• How to run a plug-in that reveals pattern locks in Physical Analyzer.

Register here for the July 10 webinar on user lock bypass and extraction!

Automated JTAG Extraction Decoding with UFED Physical Analyzer

The growing popularity of JTAG forensics requires a great deal of resources and investment to obtain raw data stored on the device’s memory chip. It can take many hours for an examiner to transform the raw data into human interpretable evidence.

Cellebrite’s newly introduced decoding capabilities reduce the amount of time examiners have to spend on manually decoding, or carving, the large volume of extracted data. Join Cellebrite’s engineering product manager, Ronen Engler, for a 45-minute session on how you can take advantage of the UFED for JTAG decoding:

  • Easily import the binary file from a JTAG extraction into the UFED Physical Analyzer to draw accurate conclusions and report data.
  • Access this rich set of data to discover common artifacts, such as call logs, SMS, media files, e-mails, chats and locations.
  • Drill down into the binary file’s hex code through advanced search capabilities for finer grained information.
  • Decode the extractions from the widest range of devices, including popular Samsung, HTC, and LG, using a series of automated plug-ins and chains.

Register for the July 24 webinar to learn about Cellebrite’s efficient and cost-effective solution to decode and obtain forensically sound data from previously inaccessible devices.

DIY app forensics: What does it take?

Digital evidence from the millions of apps currently available in the Google Play Store is frequently material to criminal and civil cases and investigations. Yet app evidence is time consuming and costly to decode, analyze, and produce while facing deadlines and a backlog of cases.

What’s in app support? At Mobile Forensics World this year, you have a chance to find out. On Tuesday, June 3, John Carney and Don Huettl, of Minneapolis (Minnesota, US)-based Carney Forensics, are presenting a two-part lecture and live demo on what it took for them to develop plugin support for the Burner Android app. We took the time to sit down with John and get the story behind the lectures.

Cellebrite: What first drove you to start developing plug-ins to support third party apps?

John Carney: We’ve seen a dramatic change in mobile phone architecture in recent years as smart phone and tablet makers rely on apps as basic building blocks.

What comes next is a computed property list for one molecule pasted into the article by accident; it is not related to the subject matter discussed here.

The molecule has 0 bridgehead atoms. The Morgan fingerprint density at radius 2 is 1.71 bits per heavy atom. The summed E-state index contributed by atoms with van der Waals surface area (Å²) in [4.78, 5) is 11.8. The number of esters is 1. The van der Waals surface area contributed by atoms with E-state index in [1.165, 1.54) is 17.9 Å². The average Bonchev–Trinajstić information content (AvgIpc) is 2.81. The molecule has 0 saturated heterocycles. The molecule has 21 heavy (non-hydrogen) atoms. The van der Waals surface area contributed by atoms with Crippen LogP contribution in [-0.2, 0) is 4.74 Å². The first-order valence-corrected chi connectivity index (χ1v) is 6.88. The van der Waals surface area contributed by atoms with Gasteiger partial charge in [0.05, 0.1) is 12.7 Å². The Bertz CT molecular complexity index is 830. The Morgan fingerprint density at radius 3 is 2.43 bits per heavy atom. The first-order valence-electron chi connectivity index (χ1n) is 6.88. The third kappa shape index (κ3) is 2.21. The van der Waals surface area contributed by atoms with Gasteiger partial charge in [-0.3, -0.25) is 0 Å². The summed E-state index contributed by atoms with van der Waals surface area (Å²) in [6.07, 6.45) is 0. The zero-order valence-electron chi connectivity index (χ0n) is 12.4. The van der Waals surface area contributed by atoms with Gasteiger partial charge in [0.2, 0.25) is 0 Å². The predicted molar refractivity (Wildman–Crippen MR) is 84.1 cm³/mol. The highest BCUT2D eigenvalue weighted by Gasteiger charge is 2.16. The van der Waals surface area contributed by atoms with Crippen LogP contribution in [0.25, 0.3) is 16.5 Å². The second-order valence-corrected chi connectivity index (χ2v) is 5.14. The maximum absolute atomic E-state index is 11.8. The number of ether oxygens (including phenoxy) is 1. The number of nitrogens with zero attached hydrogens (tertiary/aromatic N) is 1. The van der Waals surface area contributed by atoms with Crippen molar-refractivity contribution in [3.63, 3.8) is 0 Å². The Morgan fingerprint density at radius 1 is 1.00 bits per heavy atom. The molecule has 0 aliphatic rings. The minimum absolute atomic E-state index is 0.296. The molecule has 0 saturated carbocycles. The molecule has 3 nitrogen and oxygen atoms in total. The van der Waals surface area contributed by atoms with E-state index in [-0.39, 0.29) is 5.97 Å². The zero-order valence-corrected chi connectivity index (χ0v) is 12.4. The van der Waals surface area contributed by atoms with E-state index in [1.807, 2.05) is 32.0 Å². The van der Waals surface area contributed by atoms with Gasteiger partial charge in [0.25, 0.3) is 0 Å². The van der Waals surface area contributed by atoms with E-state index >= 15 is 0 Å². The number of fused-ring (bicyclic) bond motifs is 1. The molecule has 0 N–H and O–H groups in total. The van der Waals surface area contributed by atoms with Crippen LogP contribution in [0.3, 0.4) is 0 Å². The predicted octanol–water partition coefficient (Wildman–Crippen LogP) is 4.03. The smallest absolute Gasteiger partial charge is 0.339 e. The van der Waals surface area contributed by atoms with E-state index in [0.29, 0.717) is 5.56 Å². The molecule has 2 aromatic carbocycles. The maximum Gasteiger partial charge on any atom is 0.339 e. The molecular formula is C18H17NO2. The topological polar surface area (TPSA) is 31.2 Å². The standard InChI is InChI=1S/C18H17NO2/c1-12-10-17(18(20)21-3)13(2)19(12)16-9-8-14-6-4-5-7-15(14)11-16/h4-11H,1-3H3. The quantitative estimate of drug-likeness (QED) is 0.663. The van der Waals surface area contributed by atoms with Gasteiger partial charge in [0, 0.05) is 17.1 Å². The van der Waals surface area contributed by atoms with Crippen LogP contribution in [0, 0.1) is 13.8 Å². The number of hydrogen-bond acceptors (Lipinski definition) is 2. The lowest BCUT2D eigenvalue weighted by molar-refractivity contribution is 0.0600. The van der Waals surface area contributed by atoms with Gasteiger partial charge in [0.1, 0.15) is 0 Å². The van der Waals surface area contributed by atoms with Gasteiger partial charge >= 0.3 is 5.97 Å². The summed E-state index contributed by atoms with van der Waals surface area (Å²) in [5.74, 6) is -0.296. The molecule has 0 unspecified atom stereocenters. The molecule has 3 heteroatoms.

This makes for an industry challenge faced by tools vendors and examiners alike.  Over one million iOS apps and one million Android apps are available today through app stores, but automated forensic analysis is supported for only a few hundred.

And, even though scripting capabilities exist for examiners to develop their own forensic app support, very few are decoding apps and writing the scripts and plug-ins to probe their device evidence.  We wanted to attempt to show examiners a path forward and how to get involved.

CB: How did you come to choose this particular app?

JC: Mobile messaging apps are an extremely interesting family of mobile apps that phone users are shifting to in great numbers all over the world as they abandon traditional text messaging offered through the service providers.

We noticed examples of these apps that support message deletion and user-specified retention periods after which they are deleted.  Snapchat is perhaps the best example.  TigerText is another.  We chose to support Burner.

We wanted to see if we could find message evidence after the message was deleted or “burned”, and to support a new app that the tools vendors did not support.  Cellebrite now supports Burner on iOS, but ours is the only Burner plug-in or script available for Android.

CB: What challenges did you face at the outset?

JC: We had to choose a reasonably interesting app that was supportable and an app platform that made sense for us. We made our determination using three criteria:

  1. We wanted to add something of value to existing app support. For example, because GoSMSPro uses the same core data structures that UFED already supports to decode other SMS, we found there was really no work to be done.
  2. The app data couldn’t be too difficult to acquire. It would be fruitless to try to support an app whose data is encrypted.
  3. Along similar lines, we wanted to support an app that would give us plenty of artifacts to uncover. Some app developers, who are experienced with writing secure apps, do a lot of garbage collection and data wiping along the way. They don’t leave much behind as a result.